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Maine Women Give Mixed Response to Federal Birth Control Policy
08/01/2011   Reported By: Josie Huang
Lurlene Dame of South Portland

On Monday The Obama administration announced that health insurers must cover certain women's reproductive health services without charging co-pays as part of the affordable care act passed last year. Those preventive services includes check-ups, breast-feeding training and supplies, HIV/AIDS screening, and most controversially -- birth control.

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Maine Women Give Mixed Response to Federal Birth C Listen
 Duration:
4:14

Felicia Fox

The inclusion of birth control in the guidelines sparked a range of reactions in Maine, but everybody could agree that the change would cut out a major monthly expense for many women.

"Birth control can get really expensive," said Felicia Fox of Standish. "And I think there are obviously women getting pregnant a lot younger and half of it might be because they're not being safe, and half of of it could be that they can't afford it."

Fox makes it a priority to buy birth control, even though she's in an entry-level job at a publishing company, and has to worry about expenses such as rent, and gas. She used to pay $40 a month for a brand-name oral contraceptive before switching to a cheaper generic that costs her half as much.

"But, still, if you think about $20 a month," Fox said. "I mean I'm living at home for the next month to save money. That extra $20 it could be groceries -- I don't know -- it's tough right now."

U.S. Health and Human Services Secretary Kathleen Sebelius announced that the Obama administration had accepted the recommendations of a medical panel convened by the Institute of Medicine that women receive free coverage for preventive services.

"So that no woman in America has to choose between paying the grocery bill and paying the co-pay for preventive care that could save her life," Sebelius said.

Sebelius says the new guidelines "reflect common sense."

"Since birth control is the most common drug prescribed to women ages 18 to 44, insurance plans should cover it," Sebelius said. "Not doing it would be like not covering flu shots or any of the other basic preventive services that millions of Americans count on every day."

Estimates show that roughly half of pregnancies in Maine are unplanned. Kate Brogan of the Family Planning Association of Maine, expects that over time the rates of unintended pregnancies will drop.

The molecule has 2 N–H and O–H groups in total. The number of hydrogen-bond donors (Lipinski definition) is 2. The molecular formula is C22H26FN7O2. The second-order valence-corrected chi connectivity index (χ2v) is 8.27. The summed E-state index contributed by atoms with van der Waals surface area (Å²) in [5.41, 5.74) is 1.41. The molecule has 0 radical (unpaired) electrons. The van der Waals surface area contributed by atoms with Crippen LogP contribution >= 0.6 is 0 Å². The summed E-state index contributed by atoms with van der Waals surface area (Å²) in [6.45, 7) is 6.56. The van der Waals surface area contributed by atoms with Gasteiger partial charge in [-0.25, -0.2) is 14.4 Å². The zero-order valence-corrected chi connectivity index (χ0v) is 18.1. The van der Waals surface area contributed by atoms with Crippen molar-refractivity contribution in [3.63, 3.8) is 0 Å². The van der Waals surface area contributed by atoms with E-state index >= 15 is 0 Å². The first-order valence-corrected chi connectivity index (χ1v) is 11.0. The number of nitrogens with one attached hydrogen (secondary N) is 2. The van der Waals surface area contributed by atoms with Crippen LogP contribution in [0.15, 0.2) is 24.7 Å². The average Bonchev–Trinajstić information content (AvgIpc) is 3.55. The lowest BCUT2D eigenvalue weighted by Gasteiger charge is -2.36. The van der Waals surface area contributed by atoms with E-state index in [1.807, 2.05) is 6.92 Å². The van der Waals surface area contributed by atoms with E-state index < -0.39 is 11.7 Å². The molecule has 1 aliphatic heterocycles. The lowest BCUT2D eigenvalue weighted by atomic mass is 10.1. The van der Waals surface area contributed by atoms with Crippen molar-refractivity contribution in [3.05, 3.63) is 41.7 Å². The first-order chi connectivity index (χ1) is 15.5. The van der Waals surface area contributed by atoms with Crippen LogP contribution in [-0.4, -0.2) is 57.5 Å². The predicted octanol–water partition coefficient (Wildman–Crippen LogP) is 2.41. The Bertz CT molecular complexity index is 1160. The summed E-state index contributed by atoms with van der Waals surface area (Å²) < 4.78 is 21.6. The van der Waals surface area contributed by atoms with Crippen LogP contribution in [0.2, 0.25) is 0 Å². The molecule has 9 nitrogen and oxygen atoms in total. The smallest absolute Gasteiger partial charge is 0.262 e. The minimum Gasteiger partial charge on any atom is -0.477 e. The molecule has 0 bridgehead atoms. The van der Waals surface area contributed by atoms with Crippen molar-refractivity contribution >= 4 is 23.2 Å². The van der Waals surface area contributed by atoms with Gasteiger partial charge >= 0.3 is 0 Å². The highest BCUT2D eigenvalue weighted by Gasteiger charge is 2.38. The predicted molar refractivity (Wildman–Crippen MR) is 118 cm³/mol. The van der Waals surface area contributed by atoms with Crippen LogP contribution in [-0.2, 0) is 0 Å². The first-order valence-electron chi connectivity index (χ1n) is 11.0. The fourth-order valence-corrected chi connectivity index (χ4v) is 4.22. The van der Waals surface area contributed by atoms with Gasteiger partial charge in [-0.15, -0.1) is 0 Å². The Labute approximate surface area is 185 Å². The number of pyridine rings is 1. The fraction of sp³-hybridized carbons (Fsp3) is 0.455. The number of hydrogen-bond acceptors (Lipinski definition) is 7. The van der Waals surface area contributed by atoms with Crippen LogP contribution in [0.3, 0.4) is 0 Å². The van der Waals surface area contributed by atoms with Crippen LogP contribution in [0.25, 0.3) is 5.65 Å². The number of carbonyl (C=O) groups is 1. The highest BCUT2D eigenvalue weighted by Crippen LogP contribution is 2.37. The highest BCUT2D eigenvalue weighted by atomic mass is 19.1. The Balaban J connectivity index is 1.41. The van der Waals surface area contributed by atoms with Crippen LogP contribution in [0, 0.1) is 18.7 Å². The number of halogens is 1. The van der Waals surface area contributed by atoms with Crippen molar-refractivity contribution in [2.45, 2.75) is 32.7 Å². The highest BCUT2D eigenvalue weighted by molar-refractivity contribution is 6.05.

"All of the health care experts will tell you when women have the opportunity to space their pregnancies, it's better for women's health, it's better for babies' health and it will reduce the rate of abortion. it'll be just good news all around."

Maine's public health director Dr. Sheila Pinette is out for the week, according to her office, and unavailable to comment on the new federal policy's impact in Maine.

But others are speaking out against it. Penny Morell of the Maine chapter of the Concerned Women of America says she is worried that the new federal policy will encourage pre-marital sex. She believes abstinence should be promoted.

"Our young ladies are being abused by the liberal biases out there and the propaganda that's sold to them them that they can have free sex and the government's going to take care of it. It's unhealthy for them both physically and mentally. Coming from the government, it's horrific."

Karen McDonald is a 55-year-old respiratory therapist from Wells, who's also Catholic and pro-life. She's particularly concerned that coverage with no copays applies to morning- after pills such as Plan B. Macdonald says she's opposed to such treatments, even in the case of rape and incest.

"Those are very troubling scenarios, certainly, but I do value life over anything," McDonald said.

Lurlene DameThe new federal coverage rules do not however apply to RU-486, which chemically induces an abortion.

Twenty-year-old Lurlene Dame says she's incredibly happy to have had one-year-old son Killian. But in hindsight, she says she should have been on birth control.

"I think it was relatively cheap but I just didn't have any money," Dame said.

Dame is now raising Killian on her own and staying with friends in South Portland. Dame says she wishes she had waited to have a child.

"Like four or five more years just so I could have been prepared so I would have everthing I need to take him," Dame said. "Because we bounce around -- we sleep at different people's houses and it's not beneficial for him at all. I think he would have a better life if I was more stable and had a job prior to getting pregnant."

The new federal guidelines took effect Monday and require that all insurers cover women's preventive services in new plans starting in August 2012.

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